Cheers broke out in the public gallery July 7 as Chile's lower-house Chamber of Deputies voted 68-to-39 with five abstentions to decriminalize cannabis—including a provision for cultivation. The reform of the country's anti-drug statute, Law 20.000, would "depenalize" the possession of up to 10 grams (0.35 ounce) and the growing of up to six plants. The bill makes reference to recreational, medical and spiritual use of the herb. To become law, it still has to be studied by a health committee before the Chamber of Deputies votes again on each specific provision. It will next pass to the senate, and then to the desk of President Michelle Bachelet, who is expected to approve it.
Chile's capital Santiago earlier this year became the site of Latin America's first medical marijuana cultivation project, which raised interest in the decriminalization proposal. After the decrim measure was approved, Communist Party lawmaker Karol Cariola, who is part of Bachelet's leftist coalition, told reporters: "It is a historic day for medicinal users who wish to stop being persecuted, and be able to access a medicine that they can grow in their gardens."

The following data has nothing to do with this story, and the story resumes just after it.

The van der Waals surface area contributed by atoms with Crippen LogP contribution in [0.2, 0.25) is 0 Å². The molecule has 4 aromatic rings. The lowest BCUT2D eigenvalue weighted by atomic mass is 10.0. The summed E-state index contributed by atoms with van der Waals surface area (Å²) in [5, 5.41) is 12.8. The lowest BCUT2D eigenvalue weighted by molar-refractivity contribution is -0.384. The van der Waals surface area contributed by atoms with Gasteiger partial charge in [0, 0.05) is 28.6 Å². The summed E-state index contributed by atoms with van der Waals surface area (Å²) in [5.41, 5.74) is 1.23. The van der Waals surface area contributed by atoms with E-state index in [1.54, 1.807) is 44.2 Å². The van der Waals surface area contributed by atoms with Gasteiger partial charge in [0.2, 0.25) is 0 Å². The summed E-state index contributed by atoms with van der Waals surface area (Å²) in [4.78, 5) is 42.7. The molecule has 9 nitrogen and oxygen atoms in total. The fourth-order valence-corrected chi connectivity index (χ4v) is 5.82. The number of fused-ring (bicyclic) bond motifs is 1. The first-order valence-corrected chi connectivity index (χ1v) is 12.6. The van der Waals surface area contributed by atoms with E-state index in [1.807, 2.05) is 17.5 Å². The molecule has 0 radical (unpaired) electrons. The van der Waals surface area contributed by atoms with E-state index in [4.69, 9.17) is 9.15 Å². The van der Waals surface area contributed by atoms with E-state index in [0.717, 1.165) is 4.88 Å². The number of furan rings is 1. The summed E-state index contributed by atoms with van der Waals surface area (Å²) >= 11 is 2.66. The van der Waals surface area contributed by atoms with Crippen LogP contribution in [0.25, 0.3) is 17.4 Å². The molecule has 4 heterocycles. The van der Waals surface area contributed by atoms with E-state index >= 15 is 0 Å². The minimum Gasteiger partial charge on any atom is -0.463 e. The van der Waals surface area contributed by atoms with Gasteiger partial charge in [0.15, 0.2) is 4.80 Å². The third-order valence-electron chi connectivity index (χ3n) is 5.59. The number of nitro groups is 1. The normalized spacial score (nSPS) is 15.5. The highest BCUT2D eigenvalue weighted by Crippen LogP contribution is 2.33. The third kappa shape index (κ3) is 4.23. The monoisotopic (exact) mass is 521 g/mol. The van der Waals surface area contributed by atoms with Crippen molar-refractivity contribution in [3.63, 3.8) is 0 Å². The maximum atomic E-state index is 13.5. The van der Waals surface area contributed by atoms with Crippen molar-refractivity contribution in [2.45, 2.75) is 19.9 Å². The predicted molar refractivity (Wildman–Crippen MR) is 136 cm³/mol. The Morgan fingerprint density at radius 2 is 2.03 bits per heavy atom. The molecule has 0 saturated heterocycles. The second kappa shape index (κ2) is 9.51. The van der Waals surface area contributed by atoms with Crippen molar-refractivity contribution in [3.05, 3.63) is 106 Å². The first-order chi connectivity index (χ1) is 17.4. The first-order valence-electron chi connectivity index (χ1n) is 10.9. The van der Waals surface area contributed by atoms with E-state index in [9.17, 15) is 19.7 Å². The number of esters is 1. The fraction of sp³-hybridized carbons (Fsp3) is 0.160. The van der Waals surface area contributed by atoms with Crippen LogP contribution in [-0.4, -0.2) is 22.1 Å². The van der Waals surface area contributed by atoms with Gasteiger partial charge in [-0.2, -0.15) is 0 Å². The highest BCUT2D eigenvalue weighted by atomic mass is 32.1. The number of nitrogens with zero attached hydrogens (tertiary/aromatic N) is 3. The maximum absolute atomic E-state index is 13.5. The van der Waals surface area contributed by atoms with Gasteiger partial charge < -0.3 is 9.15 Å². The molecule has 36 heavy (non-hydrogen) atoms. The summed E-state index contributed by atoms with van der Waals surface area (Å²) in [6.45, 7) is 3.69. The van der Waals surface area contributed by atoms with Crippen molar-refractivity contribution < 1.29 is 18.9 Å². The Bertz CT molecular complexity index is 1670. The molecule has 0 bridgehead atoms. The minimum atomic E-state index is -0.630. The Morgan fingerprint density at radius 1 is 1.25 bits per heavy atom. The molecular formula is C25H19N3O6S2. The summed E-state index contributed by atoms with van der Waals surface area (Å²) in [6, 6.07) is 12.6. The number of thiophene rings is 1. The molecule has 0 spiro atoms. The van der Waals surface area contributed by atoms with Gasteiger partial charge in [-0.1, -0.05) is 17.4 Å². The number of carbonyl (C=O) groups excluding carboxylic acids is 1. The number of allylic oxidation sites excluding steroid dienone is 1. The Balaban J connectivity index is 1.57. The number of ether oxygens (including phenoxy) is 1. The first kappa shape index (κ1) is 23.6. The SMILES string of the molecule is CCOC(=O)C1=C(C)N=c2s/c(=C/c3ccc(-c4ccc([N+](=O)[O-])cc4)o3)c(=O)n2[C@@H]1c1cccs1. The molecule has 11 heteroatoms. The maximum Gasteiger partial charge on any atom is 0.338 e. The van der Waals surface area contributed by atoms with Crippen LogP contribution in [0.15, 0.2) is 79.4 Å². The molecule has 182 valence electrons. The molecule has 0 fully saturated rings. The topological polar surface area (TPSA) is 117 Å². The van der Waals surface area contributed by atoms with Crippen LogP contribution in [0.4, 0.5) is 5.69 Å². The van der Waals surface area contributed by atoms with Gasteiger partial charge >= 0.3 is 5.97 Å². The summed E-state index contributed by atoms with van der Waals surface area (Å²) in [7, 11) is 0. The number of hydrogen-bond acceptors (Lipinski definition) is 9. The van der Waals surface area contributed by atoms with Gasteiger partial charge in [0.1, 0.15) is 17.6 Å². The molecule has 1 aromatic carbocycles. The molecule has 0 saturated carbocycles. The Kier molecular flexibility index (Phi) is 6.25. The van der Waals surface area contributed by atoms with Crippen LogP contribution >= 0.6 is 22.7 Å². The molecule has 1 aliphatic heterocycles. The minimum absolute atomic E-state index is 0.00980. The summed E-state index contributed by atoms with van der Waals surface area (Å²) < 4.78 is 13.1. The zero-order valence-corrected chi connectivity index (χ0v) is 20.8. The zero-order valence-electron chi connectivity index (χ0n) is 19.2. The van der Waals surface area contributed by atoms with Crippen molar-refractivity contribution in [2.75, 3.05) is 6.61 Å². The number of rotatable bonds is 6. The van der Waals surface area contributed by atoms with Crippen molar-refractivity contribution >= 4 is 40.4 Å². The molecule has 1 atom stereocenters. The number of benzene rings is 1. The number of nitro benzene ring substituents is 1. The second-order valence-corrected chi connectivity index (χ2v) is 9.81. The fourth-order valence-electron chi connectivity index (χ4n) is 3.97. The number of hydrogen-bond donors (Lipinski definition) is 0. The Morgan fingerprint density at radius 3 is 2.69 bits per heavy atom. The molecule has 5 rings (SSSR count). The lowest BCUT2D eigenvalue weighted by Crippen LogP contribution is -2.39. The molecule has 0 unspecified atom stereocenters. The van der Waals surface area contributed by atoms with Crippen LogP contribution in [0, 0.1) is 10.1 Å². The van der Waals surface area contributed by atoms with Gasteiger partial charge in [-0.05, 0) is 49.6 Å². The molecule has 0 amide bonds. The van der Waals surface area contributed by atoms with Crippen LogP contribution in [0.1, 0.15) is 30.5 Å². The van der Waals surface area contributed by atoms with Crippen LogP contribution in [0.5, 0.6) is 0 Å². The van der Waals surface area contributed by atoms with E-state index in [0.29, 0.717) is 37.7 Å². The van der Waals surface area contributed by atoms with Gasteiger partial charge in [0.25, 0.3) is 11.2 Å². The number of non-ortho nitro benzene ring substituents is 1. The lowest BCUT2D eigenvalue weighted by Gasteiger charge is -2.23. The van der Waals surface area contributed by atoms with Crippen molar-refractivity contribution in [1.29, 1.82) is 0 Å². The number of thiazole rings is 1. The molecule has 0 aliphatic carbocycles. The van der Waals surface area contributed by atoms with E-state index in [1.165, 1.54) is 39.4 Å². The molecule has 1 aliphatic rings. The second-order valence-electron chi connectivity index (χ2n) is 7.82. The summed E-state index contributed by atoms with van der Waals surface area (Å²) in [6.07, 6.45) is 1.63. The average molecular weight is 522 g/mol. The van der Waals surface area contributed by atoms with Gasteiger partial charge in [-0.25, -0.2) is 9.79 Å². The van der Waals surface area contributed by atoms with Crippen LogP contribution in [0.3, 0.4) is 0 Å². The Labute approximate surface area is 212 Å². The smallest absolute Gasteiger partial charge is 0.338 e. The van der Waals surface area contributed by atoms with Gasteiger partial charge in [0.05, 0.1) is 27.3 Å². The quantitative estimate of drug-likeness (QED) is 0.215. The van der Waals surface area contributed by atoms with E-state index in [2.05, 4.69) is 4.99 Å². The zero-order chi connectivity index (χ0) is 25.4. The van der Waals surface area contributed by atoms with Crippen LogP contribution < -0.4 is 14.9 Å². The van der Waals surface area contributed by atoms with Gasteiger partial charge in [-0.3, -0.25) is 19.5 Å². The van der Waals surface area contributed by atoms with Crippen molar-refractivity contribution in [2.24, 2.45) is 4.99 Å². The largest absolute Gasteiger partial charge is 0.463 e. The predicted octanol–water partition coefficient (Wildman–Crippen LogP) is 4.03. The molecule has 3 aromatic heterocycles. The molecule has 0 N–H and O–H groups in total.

Ana Maria Gazmuri, president of the Daya Foundation, the nonprofit that oversees the medical cultivation project, also expressed enthusiasm about the new measure "We're celebrating the overwhelming approval of this project," she told AP. "This project is on the right path and we're optimistic that it will be passed quickly. It should go through the health commission in a month at most, and ideally it should be approved by the Senate in two months." (More at The Guardian, Emol)
Cross-post to High Times